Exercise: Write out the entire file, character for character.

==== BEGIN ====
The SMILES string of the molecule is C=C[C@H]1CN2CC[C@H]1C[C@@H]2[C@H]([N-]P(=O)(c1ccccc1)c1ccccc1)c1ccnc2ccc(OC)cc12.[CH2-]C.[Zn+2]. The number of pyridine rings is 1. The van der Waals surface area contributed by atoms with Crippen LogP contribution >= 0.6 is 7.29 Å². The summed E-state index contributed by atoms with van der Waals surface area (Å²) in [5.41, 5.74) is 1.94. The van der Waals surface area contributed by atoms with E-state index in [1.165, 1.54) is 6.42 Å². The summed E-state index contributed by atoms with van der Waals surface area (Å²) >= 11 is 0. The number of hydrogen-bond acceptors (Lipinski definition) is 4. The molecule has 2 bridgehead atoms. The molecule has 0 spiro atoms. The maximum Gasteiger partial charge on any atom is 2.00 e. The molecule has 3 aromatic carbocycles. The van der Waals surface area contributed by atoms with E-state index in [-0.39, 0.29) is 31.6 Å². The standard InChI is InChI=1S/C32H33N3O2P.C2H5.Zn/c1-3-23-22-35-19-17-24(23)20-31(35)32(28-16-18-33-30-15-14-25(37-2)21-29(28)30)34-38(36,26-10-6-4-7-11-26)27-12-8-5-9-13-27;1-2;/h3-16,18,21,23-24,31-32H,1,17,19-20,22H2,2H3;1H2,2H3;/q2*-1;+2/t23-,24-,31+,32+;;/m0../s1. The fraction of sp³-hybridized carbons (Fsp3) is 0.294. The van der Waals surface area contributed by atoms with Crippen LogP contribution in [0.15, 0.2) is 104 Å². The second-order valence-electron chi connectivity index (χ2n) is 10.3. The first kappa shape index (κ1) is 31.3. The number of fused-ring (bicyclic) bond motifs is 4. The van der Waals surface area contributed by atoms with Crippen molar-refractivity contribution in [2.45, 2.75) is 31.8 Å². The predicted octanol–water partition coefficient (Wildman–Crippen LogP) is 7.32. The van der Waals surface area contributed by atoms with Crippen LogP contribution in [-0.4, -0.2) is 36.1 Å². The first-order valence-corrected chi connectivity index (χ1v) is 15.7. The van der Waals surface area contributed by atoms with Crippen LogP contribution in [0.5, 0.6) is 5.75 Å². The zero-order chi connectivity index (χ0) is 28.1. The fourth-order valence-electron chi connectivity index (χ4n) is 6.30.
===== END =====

The SMILES string of the molecule is C=C[C@H]1CN2CC[C@H]1C[C@@H]2[C@H]([N-]P(=O)(c1ccccc1)c1ccccc1)c1ccnc2ccc(OC)cc12.[CH2-]C.[Zn+2]. The number of pyridine rings is 1. The van der Waals surface area contributed by atoms with Crippen LogP contribution >= 0.6 is 7.29 Å². The summed E-state index contributed by atoms with van der Waals surface area (Å²) in [5.41, 5.74) is 1.94. The van der Waals surface area contributed by atoms with E-state index in [1.165, 1.54) is 6.42 Å². The summed E-state index contributed by atoms with van der Waals surface area (Å²) >= 11 is 0. The number of hydrogen-bond acceptors (Lipinski definition) is 4. The molecule has 2 bridgehead atoms. The molecule has 0 spiro atoms. The maximum Gasteiger partial charge on any atom is 2.00 e. The molecule has 3 aromatic carbocycles. The van der Waals surface area contributed by atoms with E-state index in [-0.39, 0.29) is 31.6 Å². The standard InChI is InChI=1S/C32H33N3O2P.C2H5.Zn/c1-3-23-22-35-19-17-24(23)20-31(35)32(28-16-18-33-30-15-14-25(37-2)21-29(28)30)34-38(36,26-10-6-4-7-11-26)27-12-8-5-9-13-27;1-2;/h3-16,18,21,23-24,31-32H,1,17,19-20,22H2,2H3;1H2,2H3;/q2*-1;+2/t23-,24-,31+,32+;;/m0../s1. The fraction of sp³-hybridized carbons (Fsp3) is 0.294. The van der Waals surface area contributed by atoms with Crippen LogP contribution in [0.15, 0.2) is 104 Å². The second-order valence-electron chi connectivity index (χ2n) is 10.3. The first kappa shape index (κ1) is 31.3. The number of fused-ring (bicyclic) bond motifs is 4. The van der Waals surface area contributed by atoms with Crippen molar-refractivity contribution in [2.45, 2.75) is 31.8 Å². The predicted octanol–water partition coefficient (Wildman–Crippen LogP) is 7.32. The van der Waals surface area contributed by atoms with Crippen LogP contribution in [-0.4, -0.2) is 36.1 Å². The first-order valence-corrected chi connectivity index (χ1v) is 15.7. The van der Waals surface area contributed by atoms with Crippen LogP contribution in [0.5, 0.6) is 5.75 Å². The zero-order chi connectivity index (χ0) is 28.1. The fourth-order valence-electron chi connectivity index (χ4n) is 6.30.